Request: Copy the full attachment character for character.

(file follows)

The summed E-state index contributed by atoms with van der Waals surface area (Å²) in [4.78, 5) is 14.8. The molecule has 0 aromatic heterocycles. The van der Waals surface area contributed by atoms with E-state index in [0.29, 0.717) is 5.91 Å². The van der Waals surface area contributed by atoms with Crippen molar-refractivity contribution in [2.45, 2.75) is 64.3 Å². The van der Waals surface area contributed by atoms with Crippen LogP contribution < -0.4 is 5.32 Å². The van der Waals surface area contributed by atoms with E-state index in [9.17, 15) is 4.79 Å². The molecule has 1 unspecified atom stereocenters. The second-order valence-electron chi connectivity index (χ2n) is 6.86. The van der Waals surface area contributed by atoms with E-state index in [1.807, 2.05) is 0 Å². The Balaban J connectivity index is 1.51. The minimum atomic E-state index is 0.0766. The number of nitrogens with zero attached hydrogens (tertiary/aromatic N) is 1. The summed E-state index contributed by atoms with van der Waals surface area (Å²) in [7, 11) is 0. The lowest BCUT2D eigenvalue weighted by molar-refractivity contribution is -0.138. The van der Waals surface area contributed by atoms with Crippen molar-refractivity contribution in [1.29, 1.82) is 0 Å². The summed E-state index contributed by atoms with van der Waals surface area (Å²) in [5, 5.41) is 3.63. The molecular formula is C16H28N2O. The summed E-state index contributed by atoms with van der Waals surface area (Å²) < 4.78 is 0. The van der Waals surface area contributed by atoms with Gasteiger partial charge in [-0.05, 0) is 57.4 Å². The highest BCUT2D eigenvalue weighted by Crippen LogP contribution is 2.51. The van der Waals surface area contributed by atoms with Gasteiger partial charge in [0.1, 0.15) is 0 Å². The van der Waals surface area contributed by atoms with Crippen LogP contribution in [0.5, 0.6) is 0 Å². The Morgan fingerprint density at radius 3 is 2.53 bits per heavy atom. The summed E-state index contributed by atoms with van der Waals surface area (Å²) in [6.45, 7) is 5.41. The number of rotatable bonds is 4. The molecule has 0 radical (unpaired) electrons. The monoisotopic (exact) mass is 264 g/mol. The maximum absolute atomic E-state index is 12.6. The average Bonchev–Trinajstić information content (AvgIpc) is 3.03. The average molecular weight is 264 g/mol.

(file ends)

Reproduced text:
The summed E-state index contributed by atoms with van der Waals surface area (Å²) in [4.78, 5) is 14.8. The molecule has 0 aromatic heterocycles. The van der Waals surface area contributed by atoms with E-state index in [0.29, 0.717) is 5.91 Å². The van der Waals surface area contributed by atoms with Crippen molar-refractivity contribution in [2.45, 2.75) is 64.3 Å². The van der Waals surface area contributed by atoms with Crippen LogP contribution < -0.4 is 5.32 Å². The van der Waals surface area contributed by atoms with E-state index in [9.17, 15) is 4.79 Å². The molecule has 1 unspecified atom stereocenters. The second-order valence-electron chi connectivity index (χ2n) is 6.86. The van der Waals surface area contributed by atoms with E-state index in [1.807, 2.05) is 0 Å². The Balaban J connectivity index is 1.51. The minimum atomic E-state index is 0.0766. The number of nitrogens with zero attached hydrogens (tertiary/aromatic N) is 1. The summed E-state index contributed by atoms with van der Waals surface area (Å²) in [7, 11) is 0. The lowest BCUT2D eigenvalue weighted by molar-refractivity contribution is -0.138. The van der Waals surface area contributed by atoms with Crippen molar-refractivity contribution in [1.29, 1.82) is 0 Å². The summed E-state index contributed by atoms with van der Waals surface area (Å²) in [5, 5.41) is 3.63. The molecular formula is C16H28N2O. The summed E-state index contributed by atoms with van der Waals surface area (Å²) < 4.78 is 0. The van der Waals surface area contributed by atoms with Gasteiger partial charge in [-0.05, 0) is 57.4 Å². The highest BCUT2D eigenvalue weighted by Crippen LogP contribution is 2.51. The van der Waals surface area contributed by atoms with Gasteiger partial charge in [0.1, 0.15) is 0 Å². The van der Waals surface area contributed by atoms with Crippen LogP contribution in [0.5, 0.6) is 0 Å². The Morgan fingerprint density at radius 3 is 2.53 bits per heavy atom. The summed E-state index contributed by atoms with van der Waals surface area (Å²) in [6.45, 7) is 5.41. The number of rotatable bonds is 4. The molecule has 0 radical (unpaired) electrons. The monoisotopic (exact) mass is 264 g/mol. The maximum absolute atomic E-state index is 12.6. The average Bonchev–Trinajstić information content (AvgIpc) is 3.03. The average molecular weight is 264 g/mol.